Edges Only Void Cube
The Edges Only Void Cube is a modification of the popular Void Cube, which is in turn a modification of the standard 3x3. The puzzle was produced in 2009 by Cube4You, but the most popular brand for this puzzle is LanLan, with their version being released at the start of 2014. This cube, whilst unique in its appearance, is very similar to its predecessors, and thus the solution is fairly simply if you’re already familiar with how to solve a standard Rubik’s Cube.
Rotating the middle layer
What is the Void Cube?
A Void Cube is a modification of a normal Rubik’s Cube. Think of it as a hollow Rubik’s Cube. The mechanism of the two puzzles are very different, however. In a standard 3x3, the puzzle has fixed centres that are attached to a core, with all the edge and corner pieces moving around the centres. The Void Cube has a unique framework that all the pieces are attached to, so that the pieces can function just like a standard Rubik’s Cube, just without any centres.
The left image shows a standard Rubik’s Cube, the second image shows an early design for the Void Cube. Rubik’s Brand have since released their own Void puzzle which has curved corners and neon coloured faces.
So how does the Edges Only Void Cube work?
The Edges Only Void Cube is very similar in design to the standard Void Cube – The edges on each layer are extended into trapeziums which cover the positions where corners are on the standard Void Cube. It turns exactly the same as both a Rubik’s Cube and a Void Cube, it just has no corners.
Notation and Assumed Ability
For this tutorial, it will be assumed that you know the following things:
Solution of the Edges Only Cube
If you’re aware of the similarity between the standard Void Cube and the Rubik’s Cube, you probably won’t be surprised to hear that the Edges Only Void Cube is solved in the exact same way – Just like a 3x3, but with no corners.
The following are the steps involved in solving this puzzle:
- Solve the cross edges
- Solve the middle-layer edges
- Orient the last layer edges
- Permute the last layer edges
If you can already solve a Rubik’s Cube, then this should all be basic stuff. If you already know how to solve the Void Cube, remember that the Void Cube parity algorithm is not required here, just apply the same method to the puzzle and it should be solvable!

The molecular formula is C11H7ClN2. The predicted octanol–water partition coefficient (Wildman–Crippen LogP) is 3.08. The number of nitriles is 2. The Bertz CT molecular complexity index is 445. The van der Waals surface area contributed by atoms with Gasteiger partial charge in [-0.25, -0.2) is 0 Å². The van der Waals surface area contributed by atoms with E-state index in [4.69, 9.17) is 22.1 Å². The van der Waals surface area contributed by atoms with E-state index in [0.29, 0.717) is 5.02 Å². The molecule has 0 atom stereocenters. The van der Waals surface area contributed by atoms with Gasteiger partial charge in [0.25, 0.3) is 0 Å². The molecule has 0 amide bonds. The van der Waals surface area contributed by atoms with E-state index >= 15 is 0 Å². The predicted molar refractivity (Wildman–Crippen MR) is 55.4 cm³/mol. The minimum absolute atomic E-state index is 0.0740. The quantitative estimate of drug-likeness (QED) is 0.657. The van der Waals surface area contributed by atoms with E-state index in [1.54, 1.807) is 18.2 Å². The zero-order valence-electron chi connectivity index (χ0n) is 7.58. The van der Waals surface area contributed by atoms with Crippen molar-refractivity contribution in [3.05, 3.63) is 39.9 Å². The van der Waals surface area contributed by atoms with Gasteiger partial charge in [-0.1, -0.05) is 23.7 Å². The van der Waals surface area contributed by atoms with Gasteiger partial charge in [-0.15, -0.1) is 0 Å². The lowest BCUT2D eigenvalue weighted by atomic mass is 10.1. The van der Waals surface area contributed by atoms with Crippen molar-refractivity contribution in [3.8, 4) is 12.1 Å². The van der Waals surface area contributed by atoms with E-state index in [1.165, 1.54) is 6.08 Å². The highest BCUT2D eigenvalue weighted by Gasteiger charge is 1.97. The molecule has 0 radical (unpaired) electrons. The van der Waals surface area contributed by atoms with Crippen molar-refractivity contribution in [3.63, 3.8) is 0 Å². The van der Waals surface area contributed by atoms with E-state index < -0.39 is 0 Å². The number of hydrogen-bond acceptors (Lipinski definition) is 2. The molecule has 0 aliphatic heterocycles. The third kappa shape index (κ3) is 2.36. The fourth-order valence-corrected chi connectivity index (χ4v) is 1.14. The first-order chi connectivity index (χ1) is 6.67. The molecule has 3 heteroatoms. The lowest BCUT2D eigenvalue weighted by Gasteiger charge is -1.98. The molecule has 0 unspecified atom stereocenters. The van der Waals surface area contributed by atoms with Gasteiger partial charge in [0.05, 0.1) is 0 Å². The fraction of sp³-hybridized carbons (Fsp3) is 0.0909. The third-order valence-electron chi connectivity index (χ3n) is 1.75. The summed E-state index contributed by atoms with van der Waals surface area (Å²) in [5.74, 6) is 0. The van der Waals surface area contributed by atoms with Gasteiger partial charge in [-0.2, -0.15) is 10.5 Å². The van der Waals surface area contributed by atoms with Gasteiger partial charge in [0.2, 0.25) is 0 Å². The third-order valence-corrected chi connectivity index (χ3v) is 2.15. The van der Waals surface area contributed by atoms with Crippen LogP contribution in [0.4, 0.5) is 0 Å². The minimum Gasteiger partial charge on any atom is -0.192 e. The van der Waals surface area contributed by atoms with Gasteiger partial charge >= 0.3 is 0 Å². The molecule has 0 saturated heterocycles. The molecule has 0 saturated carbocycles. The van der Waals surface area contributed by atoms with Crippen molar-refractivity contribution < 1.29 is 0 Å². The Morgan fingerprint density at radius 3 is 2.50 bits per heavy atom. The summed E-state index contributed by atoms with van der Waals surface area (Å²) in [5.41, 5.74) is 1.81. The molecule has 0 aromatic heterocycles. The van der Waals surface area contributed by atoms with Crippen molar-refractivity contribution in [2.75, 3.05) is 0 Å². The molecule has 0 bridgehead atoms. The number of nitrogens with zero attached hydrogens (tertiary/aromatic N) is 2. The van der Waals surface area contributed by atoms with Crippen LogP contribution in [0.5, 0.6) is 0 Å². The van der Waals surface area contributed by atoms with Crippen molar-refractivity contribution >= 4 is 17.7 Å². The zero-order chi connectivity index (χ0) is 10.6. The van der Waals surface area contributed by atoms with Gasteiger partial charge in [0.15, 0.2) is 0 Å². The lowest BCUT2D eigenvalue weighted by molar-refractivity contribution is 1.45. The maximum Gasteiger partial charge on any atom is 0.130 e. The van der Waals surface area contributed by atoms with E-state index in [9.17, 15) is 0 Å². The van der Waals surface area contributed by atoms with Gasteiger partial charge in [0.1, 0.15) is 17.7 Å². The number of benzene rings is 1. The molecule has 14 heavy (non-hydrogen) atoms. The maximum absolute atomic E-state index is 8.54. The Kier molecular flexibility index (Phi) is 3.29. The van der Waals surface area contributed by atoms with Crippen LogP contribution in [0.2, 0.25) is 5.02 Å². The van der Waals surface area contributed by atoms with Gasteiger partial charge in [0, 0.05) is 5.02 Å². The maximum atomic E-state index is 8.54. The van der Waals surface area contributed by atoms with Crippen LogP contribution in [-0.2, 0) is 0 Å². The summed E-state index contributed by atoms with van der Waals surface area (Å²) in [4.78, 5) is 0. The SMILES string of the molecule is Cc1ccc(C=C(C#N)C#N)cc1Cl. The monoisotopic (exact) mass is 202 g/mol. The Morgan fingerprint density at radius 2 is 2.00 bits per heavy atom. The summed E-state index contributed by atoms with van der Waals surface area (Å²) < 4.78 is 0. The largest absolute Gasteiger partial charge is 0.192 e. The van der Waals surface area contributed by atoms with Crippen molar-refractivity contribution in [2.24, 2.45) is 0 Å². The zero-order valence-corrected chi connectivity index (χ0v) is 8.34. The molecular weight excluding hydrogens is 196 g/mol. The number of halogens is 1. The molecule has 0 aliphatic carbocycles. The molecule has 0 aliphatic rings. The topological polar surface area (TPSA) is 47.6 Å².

The Cross edges are solved just like a standard Rubik’s Cube. This step will complete one face of the puzzle, as there are no corners that need to be solved on the first layer.
As with the Void Cube, you need to know the colour scheme of your puzzle for this section. If you’re using a puzzle with the same colour scheme as a 3x3 (white opposite yellow, green opposite blue, red opposite orange), then the cross edges need to be placed in the correct locations. The simplest way of doing this if you don’t know your colour scheme is to place red and orange edges opposite one another, then put green to the right of red and blue to the left of red (green and blue should now be opposite).
If you’ve done this stage incorrectly, it may make the puzzle unsolvable. If you don’t know the colour scheme and are struggling to learn it, just make sure that the red and orange cross edges are opposite one another (this also puts the green and blue opposite each other). As long as these two cross edges are opposite, the puzzle is solvable.
In a standard 3x3 solve, you would now have to place the corners of the first layer. Here, there are no corners, so you can go straight into placing the middle layer edges. Also, because of the lack of corners, placing the edges is easier.
In a standard 3x3 solve and a Void Cube solve, you would have to preserve the corners by doing extra moves when inserting the edges. With this puzzle, you can simply insert a piece using R U’ R’ moves if you have a good knowledge of how your moves affect the pieces on the puzzle and don’t need to stick directly to the method (or, if it makes more sense to you, just solve the edges as though there were corners in those positions).
Once you’ve complete the middle layer edges, you only have to fix the last layer.
Orientation of Last Layer Edges (OLL)
This step is the same as the “Yellow Cross” step in the beginner’s Rubik’s Cube tutorial. If you follow that step, you should be able to get all of the yellow stickers on the top layer edges facing upwards.
Permutation of Last Layer Edges (PLL)
You should be able to solve the remainder of the puzzle by solving the yellow edges using the Beginner’s method to swap two edges at a time. On a standard Rubik’s Cube or a Void Cube, this would affect the corners on the top layer, but because there are no corners here you don’t need to worry about them.
The entirety of this puzzle can be solved using simply Rubik’s Cube beginner method algorithms. Not all steps are required – You only have to do the following steps in the beginner’s method to solve the cube: